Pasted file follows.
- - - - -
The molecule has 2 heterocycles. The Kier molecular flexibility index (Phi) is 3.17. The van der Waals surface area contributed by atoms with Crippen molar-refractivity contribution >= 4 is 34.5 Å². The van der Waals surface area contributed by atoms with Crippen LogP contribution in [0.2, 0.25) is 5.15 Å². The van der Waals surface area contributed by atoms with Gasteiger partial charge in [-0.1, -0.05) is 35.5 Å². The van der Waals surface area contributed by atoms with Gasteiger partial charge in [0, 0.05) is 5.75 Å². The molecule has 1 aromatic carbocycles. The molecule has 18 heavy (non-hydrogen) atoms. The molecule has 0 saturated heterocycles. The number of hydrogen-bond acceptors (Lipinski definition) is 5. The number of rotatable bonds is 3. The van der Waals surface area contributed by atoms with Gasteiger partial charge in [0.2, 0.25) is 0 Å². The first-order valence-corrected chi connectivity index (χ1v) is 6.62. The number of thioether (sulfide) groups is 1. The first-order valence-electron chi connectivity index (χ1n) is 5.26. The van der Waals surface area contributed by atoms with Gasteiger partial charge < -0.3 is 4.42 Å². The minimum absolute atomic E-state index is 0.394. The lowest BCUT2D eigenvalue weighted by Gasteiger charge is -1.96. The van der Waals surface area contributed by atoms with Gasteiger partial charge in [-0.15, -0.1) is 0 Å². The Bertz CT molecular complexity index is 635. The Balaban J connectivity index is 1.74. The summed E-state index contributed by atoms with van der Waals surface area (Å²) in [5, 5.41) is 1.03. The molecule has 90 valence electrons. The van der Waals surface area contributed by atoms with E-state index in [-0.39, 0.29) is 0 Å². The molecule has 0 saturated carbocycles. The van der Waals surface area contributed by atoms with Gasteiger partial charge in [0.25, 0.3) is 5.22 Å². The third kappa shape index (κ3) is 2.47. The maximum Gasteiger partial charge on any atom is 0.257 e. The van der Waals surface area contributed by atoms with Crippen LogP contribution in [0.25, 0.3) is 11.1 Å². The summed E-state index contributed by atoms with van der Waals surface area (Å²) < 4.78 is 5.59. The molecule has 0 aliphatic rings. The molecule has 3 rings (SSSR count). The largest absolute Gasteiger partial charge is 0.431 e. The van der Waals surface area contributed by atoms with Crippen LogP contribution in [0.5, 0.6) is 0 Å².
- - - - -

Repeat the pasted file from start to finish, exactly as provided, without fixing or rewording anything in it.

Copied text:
The molecule has 2 heterocycles. The Kier molecular flexibility index (Phi) is 3.17. The van der Waals surface area contributed by atoms with Crippen molar-refractivity contribution >= 4 is 34.5 Å². The van der Waals surface area contributed by atoms with Crippen LogP contribution in [0.2, 0.25) is 5.15 Å². The van der Waals surface area contributed by atoms with Gasteiger partial charge in [-0.1, -0.05) is 35.5 Å². The van der Waals surface area contributed by atoms with Gasteiger partial charge in [0, 0.05) is 5.75 Å². The molecule has 1 aromatic carbocycles. The molecule has 18 heavy (non-hydrogen) atoms. The molecule has 0 saturated heterocycles. The number of hydrogen-bond acceptors (Lipinski definition) is 5. The number of rotatable bonds is 3. The van der Waals surface area contributed by atoms with Gasteiger partial charge in [0.2, 0.25) is 0 Å². The first-order valence-corrected chi connectivity index (χ1v) is 6.62. The number of thioether (sulfide) groups is 1. The first-order valence-electron chi connectivity index (χ1n) is 5.26. The van der Waals surface area contributed by atoms with Gasteiger partial charge < -0.3 is 4.42 Å². The minimum absolute atomic E-state index is 0.394. The lowest BCUT2D eigenvalue weighted by Gasteiger charge is -1.96. The van der Waals surface area contributed by atoms with Gasteiger partial charge in [-0.15, -0.1) is 0 Å². The Bertz CT molecular complexity index is 635. The Balaban J connectivity index is 1.74. The summed E-state index contributed by atoms with van der Waals surface area (Å²) in [5, 5.41) is 1.03. The molecule has 90 valence electrons. The van der Waals surface area contributed by atoms with E-state index in [-0.39, 0.29) is 0 Å². The molecule has 0 saturated carbocycles. The van der Waals surface area contributed by atoms with Gasteiger partial charge in [0.25, 0.3) is 5.22 Å². The third kappa shape index (κ3) is 2.47. The maximum Gasteiger partial charge on any atom is 0.257 e. The van der Waals surface area contributed by atoms with Crippen LogP contribution in [0.25, 0.3) is 11.1 Å². The summed E-state index contributed by atoms with van der Waals surface area (Å²) < 4.78 is 5.59. The molecule has 0 aliphatic rings. The molecule has 3 rings (SSSR count). The largest absolute Gasteiger partial charge is 0.431 e. The van der Waals surface area contributed by atoms with Crippen LogP contribution in [0.5, 0.6) is 0 Å².